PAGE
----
3 So Pilate asked him, “Are you the king of the Jews?”
Jesus replied, “You have said it.”
4 Pilate turned to the leading priests and to the crowd and said, “I find nothing wrong with this man!”
5 Then they became insistent. “But he is causing riots by his teaching wherever he goes—all over Judea, from Galilee to Jerusalem!”
6 “Oh, is he a Galilean?” Pilate asked. 7 When they said that he was, Pilate sent him to Herod Antipas, because Galilee was under Herod’s jurisdiction, and Herod happened to be in Jerusalem at the time.
8 Herod was delighted at the opportunity to see Jesus, because he had heard about him and had been hoping for a long time to see him perform a miracle. 9 He asked Jesus question after question, but Jesus refused to answer. 10 Meanwhile, the leading priests and the teachers of religious law stood there shouting their accusations. 11 Then Herod and his soldiers began mocking and ridiculing Jesus. Finally, they put a royal robe on him and sent him back to Pilate. 12 (Herod and Pilate, who had been enemies before, became friends that day.)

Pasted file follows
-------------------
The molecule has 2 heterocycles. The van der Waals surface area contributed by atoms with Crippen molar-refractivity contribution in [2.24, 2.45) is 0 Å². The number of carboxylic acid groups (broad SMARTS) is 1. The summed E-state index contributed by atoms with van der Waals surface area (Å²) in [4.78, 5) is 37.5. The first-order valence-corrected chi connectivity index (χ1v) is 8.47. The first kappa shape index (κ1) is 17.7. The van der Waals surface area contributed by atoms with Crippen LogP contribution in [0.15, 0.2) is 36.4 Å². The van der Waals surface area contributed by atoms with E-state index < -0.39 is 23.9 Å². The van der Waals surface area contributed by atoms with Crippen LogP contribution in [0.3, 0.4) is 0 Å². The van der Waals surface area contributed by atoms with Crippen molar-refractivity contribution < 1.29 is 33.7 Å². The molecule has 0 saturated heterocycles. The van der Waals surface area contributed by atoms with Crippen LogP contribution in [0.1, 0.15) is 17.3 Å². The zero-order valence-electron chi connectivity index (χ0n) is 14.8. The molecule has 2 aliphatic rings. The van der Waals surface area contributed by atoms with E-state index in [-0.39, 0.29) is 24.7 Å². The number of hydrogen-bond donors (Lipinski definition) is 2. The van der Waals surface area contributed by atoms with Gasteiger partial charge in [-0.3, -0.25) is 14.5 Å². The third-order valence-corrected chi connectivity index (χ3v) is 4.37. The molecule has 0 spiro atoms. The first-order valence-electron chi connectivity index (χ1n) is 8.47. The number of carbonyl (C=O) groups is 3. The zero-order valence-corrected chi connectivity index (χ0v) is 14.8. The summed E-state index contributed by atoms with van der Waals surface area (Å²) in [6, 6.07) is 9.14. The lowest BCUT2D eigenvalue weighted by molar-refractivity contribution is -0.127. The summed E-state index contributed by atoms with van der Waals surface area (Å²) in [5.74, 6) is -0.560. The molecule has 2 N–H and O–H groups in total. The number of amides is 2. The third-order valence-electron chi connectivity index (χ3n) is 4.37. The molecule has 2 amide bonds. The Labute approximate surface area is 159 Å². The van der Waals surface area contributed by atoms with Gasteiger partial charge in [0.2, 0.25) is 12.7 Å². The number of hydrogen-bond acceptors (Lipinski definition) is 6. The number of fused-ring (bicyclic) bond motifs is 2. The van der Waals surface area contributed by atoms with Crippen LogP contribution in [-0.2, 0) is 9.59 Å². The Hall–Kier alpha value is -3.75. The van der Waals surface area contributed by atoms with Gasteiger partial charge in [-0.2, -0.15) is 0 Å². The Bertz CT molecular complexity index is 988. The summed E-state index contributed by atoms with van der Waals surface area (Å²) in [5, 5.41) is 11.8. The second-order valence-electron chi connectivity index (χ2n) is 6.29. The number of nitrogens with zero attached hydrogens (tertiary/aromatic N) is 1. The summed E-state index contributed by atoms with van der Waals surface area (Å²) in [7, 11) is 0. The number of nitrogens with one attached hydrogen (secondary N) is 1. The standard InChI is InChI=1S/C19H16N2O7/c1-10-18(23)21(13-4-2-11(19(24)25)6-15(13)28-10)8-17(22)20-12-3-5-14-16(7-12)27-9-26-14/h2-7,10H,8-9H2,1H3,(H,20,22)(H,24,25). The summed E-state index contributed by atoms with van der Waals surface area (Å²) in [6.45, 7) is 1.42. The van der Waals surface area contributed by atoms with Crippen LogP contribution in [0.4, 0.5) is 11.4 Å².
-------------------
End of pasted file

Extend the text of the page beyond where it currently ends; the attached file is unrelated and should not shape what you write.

1 Come, let us sing to the Lord!
Let us shout joyfully to the Rock of our salvation.
2 Let us come to him with thanksgiving.
Let us sing psalms of praise to him.
3 For the Lord is a great God,
a great King above all gods.
4 He holds in his hands the depths of the earth
and the mightiest mountains.
5 The sea belongs to him, for he made it.
His hands formed the dry land, too.
6 Come, let us worship and bow down.
Let us kneel before the Lord our maker,
7 for he is our God.
We are the people he watches over,
the flock under his care.
If only you would listen to his voice today!
8 The Lord says, “Don’t harden your hearts as Israel did at Meribah,